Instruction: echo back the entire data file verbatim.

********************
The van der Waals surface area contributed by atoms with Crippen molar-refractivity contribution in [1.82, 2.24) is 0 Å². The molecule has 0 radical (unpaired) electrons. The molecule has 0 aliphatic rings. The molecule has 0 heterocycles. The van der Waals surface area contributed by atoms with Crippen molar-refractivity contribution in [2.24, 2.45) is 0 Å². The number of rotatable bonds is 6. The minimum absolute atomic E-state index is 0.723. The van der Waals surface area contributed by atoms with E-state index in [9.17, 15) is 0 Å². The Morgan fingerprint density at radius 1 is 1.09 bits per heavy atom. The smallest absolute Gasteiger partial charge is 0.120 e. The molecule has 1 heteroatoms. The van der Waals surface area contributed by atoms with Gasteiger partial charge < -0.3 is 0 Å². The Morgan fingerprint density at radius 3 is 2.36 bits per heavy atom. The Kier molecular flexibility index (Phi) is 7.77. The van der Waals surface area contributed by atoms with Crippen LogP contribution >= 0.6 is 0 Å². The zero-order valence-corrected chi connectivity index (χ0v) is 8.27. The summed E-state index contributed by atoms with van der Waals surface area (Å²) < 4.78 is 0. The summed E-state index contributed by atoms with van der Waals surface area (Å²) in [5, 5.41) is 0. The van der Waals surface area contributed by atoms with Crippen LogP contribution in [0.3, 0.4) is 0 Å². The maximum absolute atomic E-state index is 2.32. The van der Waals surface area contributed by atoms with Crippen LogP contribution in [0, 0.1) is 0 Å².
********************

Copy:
The van der Waals surface area contributed by atoms with Crippen molar-refractivity contribution in [1.82, 2.24) is 0 Å². The molecule has 0 radical (unpaired) electrons. The molecule has 0 aliphatic rings. The molecule has 0 heterocycles. The van der Waals surface area contributed by atoms with Crippen molar-refractivity contribution in [2.24, 2.45) is 0 Å². The number of rotatable bonds is 6. The minimum absolute atomic E-state index is 0.723. The van der Waals surface area contributed by atoms with E-state index in [9.17, 15) is 0 Å². The Morgan fingerprint density at radius 1 is 1.09 bits per heavy atom. The smallest absolute Gasteiger partial charge is 0.120 e. The molecule has 1 heteroatoms. The van der Waals surface area contributed by atoms with Gasteiger partial charge < -0.3 is 0 Å². The Morgan fingerprint density at radius 3 is 2.36 bits per heavy atom. The Kier molecular flexibility index (Phi) is 7.77. The van der Waals surface area contributed by atoms with Crippen LogP contribution >= 0.6 is 0 Å². The zero-order valence-corrected chi connectivity index (χ0v) is 8.27. The summed E-state index contributed by atoms with van der Waals surface area (Å²) < 4.78 is 0. The summed E-state index contributed by atoms with van der Waals surface area (Å²) in [5, 5.41) is 0. The van der Waals surface area contributed by atoms with Crippen LogP contribution in [0.3, 0.4) is 0 Å². The maximum absolute atomic E-state index is 2.32. The van der Waals surface area contributed by atoms with Crippen LogP contribution in [0, 0.1) is 0 Å².